Pharma Strategy Blog

Commentary on Pharma & Biotech Oncology / Hematology New Product Development

Recently, a client asked what a typical day as a management consultant is like compared to being in big Pharma.  That's a good question, because although much of the work is similar, the work flow is very different indeed.

The three things I absolutely do NOT miss are the perpetual cycle of endless meetings to address someone else's crisis, the politics and insane travel schedule that takes up every other weekend.  For some reason, politics is sadly rather prevalent in Pharma.  That said though, the huge advantages of running your own company is that a) you are the boss b) you don't have to stress about a twice daily commute that eats up time and c) with all your associates working remotely, every one gets on with their work and doesn't have to worry about keeping up appearances like Mrs Bucket or getting sucked into meetings and politics.

The things I do miss, however, are the water cooler chats about industry news and happenings, how they affect your franchise and what you might need to do about them.  Most of us are social creatures so human interaction is important.

Another cool thing about consulting is that you get to balance getting out to seeing clients and potential clients with days in the home office (sometimes the garden table in nice weather, that can't be beat, although the birds chirping is a dead giveaway on phone calls) either beavering away on research and reports or doing business development.  Until becoming a consultant, I hated the telephone and avoided it like the plague as colleagues who encountered a full VM box will attest.  As a consultant it is a central part of the day, so I have grown to love my Bluetooth gadget that works so seamlessly with the iPhone.  It really has revolutionised my life, especially with all the useful apps that allow you to share data across computers to the cloud.

So what does a typical week look like in Pharma? 

Arrive, grab coffee while the network takes an eternity to boot, do VM and attempt to answer some emails, rush off to meetings while wondering while such meetings exist. Debate between grabbing a late hasty lunch at desk and attempt a few more emails and VMs or sit down for half an hour with colleagues.  Get back to office, but get pulled into another meeting.  Then your assistant reminds you about a meeting with a vendor you forgot about. It is 3.30pm and you wonder where the day has gone.  Finally get some 'me' time to do some real work.  Colleagues pop in and out with questions or wanting a chat.  Finally leave the office later than you hoped and dice with the tail end of the rush hour traffic.  Arrive home stressed and tired, needing to do some more work after dinner and pack for a 6.30am flight to some conference the next morning.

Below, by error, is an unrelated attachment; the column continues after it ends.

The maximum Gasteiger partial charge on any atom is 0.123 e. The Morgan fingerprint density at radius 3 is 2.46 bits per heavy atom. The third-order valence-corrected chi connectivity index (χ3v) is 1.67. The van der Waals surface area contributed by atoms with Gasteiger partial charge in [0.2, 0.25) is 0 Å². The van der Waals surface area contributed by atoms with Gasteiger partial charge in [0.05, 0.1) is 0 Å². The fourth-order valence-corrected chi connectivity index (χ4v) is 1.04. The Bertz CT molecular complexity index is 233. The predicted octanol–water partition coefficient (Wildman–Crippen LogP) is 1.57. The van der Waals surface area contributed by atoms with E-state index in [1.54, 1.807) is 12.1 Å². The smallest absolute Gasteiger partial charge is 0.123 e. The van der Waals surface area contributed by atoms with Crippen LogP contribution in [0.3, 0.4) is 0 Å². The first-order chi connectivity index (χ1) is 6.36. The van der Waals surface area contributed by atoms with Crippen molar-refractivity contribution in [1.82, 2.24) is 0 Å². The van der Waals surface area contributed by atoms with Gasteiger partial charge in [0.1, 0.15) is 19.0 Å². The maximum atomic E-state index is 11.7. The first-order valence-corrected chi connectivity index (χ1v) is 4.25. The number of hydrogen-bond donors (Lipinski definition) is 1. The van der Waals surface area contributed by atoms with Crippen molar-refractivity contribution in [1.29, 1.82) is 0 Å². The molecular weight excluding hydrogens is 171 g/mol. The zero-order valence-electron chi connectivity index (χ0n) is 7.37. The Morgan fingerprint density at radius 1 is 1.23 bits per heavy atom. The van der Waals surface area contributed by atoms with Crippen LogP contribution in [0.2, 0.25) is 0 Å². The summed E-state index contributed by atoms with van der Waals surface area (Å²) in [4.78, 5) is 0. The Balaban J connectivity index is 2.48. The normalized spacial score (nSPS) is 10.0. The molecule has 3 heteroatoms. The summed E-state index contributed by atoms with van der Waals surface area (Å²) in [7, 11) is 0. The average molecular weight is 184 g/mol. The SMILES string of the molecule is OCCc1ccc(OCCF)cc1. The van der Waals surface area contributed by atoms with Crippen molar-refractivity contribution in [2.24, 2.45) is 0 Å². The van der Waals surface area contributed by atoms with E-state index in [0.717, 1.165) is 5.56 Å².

Sound familiar?

Last week was a typical one for me.  A couple of days working on client projects, all in different diesases and cancers with different outputs, two days of business meetings, a day of business development and administration, including working on the concept for a new brochure on forecasting.  The only travel was to client or supplier meetings, no daily commute and no wasted time.  This week is similar, more work to finish, some client/prospect meetings, some short teleconferences and travel to the ASCO conference in Orlando.  The end result is less stress, more fun, but also more uncertainty.  At least working for a Pharma company guarantees a regular paycheck every month, consulting does not. 

Time is more focused as a consultant, less waste and less meetings.  Oh, but it's not all hunky dory: I'm still bad at expenses though, please excuse me while I dash and catch up on three months worth before the next major conference hits.  Unfortunately, some things never change.

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2 Responses to “A life in the day of a Pharma marketing strategy consultant…”

  1. Dom

    That doesn’t sound too ugly at all. How come every time I call you seem to be knee deep in proposals or working long hours on multiple projects? Guess that is a good thing. Can’t see you going back to big Pharma, being as you are doing so well.
    Thanks for the link to the happyhour gene in your Twitter stream on the left – that’s really interesting by the way!
    Keep up the great work, Sal.

  2. Blogaceutics

    Sally, great and hillarious post. That’s real life too in pharmaceutical industry in Spain. And I guess that everywhere.
    Have a nice trip to Orlando(a little bit warmer than Denver)and keep twitting.
    Miguel

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